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Guardian America Launches

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The Guardian launched GuardianAmerica.com today, “a new site designed to meet the needs of the Guardian’s growing US audience,” according to the announcement.

Here are the main points of the release:

  • “Guardian America has an editorial team of eight based in Washington and will also be supported by the extensive resources of the Guardian across the globe.”

  • The Guardian is taking a unique in house approach to it multimedia journalism; complementing video news feeds with audio and video footage created by its own in-house team.

    Uh, that’s it? We’re probably being pessimistic today (the same way we were when Time’s “The Page” launched) but…what makes this stick out? What makes it special?

    Editor Michael Tomasky tries to explain:

      I am sometimes asked what, or who, this means we will try to be “like”; the questioner wants an American reference point the better to slot this project into a known category. The only answer is that we will try to be like … the Guardian.

      Which means what? Well, the paper was founded in 1821 “to promote the liberal interest” in the aftermath of the Peterloo massacre. Now, I confess that I don’t know what that was. But it sounds bad, and I’ve been around the block enough times to know that journals founded in response to events like massacres tend to be pretty reliable, from my point of view, more or less across the board.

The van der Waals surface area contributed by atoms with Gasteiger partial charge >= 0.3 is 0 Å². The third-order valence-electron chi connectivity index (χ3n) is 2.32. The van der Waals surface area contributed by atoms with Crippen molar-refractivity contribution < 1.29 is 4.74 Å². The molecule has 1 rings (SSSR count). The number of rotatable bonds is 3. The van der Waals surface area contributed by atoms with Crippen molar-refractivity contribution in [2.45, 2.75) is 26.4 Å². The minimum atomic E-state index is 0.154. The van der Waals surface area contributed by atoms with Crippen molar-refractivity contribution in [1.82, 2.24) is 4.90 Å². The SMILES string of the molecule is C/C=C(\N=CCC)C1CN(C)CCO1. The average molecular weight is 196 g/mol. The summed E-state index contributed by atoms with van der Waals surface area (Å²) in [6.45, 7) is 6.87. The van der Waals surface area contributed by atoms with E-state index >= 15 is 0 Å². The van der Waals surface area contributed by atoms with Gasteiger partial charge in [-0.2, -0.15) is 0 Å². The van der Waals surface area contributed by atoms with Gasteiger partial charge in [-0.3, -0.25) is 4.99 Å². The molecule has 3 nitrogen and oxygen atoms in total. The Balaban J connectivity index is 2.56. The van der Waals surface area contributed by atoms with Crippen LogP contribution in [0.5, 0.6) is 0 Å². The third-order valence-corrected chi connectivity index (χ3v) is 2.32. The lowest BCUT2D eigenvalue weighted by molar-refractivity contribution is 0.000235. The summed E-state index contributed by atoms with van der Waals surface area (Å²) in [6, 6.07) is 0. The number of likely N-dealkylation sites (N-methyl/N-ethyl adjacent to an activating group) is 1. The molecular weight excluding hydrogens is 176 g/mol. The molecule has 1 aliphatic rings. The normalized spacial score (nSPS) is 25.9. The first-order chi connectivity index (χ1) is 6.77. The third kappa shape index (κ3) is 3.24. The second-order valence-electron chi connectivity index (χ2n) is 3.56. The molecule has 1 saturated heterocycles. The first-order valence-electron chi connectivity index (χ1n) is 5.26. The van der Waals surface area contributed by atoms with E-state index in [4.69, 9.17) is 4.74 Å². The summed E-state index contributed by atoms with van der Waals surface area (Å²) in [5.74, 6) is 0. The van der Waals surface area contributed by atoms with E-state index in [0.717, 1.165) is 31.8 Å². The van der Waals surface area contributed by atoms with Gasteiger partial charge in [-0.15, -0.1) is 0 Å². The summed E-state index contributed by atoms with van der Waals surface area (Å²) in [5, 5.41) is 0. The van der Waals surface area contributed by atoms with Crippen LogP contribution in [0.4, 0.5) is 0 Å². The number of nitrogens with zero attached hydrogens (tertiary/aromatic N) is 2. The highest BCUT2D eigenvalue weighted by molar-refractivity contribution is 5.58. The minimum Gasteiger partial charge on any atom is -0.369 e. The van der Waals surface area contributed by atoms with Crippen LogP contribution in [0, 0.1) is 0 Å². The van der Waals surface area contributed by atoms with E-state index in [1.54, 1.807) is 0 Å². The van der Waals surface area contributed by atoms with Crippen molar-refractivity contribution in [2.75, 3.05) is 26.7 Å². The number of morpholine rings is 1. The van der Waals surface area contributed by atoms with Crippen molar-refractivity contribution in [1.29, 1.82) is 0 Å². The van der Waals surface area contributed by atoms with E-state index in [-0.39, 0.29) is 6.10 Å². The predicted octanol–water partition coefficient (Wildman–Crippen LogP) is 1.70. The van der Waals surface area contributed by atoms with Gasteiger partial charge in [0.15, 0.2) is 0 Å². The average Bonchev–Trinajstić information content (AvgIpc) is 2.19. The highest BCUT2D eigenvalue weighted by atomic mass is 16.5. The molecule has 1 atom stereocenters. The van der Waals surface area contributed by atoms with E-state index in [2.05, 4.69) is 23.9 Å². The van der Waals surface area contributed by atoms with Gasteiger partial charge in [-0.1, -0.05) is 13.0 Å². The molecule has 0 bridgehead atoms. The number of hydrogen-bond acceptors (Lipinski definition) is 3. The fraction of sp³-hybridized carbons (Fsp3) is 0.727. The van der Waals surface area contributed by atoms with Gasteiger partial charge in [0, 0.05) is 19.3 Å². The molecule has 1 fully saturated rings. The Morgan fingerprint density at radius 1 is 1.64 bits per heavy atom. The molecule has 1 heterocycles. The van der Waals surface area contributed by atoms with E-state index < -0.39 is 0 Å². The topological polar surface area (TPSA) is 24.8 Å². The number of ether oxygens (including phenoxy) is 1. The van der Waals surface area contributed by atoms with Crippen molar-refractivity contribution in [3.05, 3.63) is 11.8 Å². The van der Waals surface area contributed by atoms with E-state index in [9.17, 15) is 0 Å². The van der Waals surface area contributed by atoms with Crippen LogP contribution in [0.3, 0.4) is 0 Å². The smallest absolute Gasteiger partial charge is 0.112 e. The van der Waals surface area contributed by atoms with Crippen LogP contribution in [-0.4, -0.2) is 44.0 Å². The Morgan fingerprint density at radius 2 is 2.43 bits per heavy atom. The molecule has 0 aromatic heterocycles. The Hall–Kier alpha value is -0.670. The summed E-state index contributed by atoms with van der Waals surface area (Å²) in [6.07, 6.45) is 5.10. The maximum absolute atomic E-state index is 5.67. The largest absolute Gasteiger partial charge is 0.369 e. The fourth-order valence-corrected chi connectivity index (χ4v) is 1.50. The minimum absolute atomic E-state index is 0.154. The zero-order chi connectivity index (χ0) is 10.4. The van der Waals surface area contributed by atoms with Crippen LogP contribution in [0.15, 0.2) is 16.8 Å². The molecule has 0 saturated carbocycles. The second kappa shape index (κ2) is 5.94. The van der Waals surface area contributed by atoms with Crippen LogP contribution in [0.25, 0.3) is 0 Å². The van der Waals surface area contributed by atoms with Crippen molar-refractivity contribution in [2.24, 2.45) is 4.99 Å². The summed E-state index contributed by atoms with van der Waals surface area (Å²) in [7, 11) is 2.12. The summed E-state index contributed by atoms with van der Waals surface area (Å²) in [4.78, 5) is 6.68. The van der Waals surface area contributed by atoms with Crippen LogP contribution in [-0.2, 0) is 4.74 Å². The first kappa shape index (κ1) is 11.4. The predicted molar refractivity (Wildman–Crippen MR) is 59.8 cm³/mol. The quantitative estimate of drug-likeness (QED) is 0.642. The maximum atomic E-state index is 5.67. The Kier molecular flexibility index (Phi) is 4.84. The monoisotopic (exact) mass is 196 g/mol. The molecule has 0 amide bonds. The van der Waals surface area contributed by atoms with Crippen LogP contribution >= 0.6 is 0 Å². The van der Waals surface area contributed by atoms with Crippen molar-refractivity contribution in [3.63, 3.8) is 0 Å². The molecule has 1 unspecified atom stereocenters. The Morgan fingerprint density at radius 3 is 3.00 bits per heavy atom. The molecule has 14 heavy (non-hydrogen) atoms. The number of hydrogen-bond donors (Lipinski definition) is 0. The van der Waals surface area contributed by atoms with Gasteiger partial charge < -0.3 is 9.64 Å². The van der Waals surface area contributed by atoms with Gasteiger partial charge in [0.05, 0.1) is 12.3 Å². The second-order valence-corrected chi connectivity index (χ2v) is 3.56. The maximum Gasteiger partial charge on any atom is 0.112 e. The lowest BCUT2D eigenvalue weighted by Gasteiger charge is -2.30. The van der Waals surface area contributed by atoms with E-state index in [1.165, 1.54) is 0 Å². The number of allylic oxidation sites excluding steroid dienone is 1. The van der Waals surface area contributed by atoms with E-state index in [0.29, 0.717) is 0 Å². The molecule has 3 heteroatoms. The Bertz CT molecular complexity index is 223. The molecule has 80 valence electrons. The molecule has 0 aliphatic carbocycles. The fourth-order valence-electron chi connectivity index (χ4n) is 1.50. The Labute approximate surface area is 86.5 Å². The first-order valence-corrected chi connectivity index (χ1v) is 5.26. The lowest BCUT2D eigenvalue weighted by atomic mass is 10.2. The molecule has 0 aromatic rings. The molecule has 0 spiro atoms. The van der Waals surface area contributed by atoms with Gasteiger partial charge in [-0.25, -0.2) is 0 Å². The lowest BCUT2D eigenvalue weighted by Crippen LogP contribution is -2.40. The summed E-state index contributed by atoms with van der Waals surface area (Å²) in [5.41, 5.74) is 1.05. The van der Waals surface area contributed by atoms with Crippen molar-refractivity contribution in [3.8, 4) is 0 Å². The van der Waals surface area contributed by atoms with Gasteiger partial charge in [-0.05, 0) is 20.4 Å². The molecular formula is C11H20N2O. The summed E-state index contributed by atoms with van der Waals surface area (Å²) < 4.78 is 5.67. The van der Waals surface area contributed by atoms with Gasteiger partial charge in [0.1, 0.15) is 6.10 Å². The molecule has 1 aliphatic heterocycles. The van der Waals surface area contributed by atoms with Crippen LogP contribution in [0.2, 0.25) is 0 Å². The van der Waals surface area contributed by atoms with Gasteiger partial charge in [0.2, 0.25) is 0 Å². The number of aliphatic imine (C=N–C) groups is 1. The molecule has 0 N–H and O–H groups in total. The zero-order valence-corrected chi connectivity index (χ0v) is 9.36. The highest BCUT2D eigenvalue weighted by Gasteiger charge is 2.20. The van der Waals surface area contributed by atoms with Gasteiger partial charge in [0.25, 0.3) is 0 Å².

So Guardian America will, yes, promote the liberal interest. Not with a sledgehammer; one of the most important liberal interests, after all, is in free inquiry, debate, scepticism, even about one’s own positions. But I suspect that, among the Americans who like the Guardian, one of the things they like is that the paper expresses its view of the world a bit more openly than American newspapers do.

      This will mean looking at the events of the day from a slightly different angle than US papers, and focusing in on some matters that they might ignore, as I have in my interview with Hillary Clinton. It will not mean, of course, that our standards of accuracy and fairness and fealty to fact will be anything but the highest. “Facts are sacred,” said CP Scott, the man whose family placed the Guardian in trust 71 years ago the better to insulate it from the vicissitudes of the marketplace. That they are – and that does not change across either decades or oceans.

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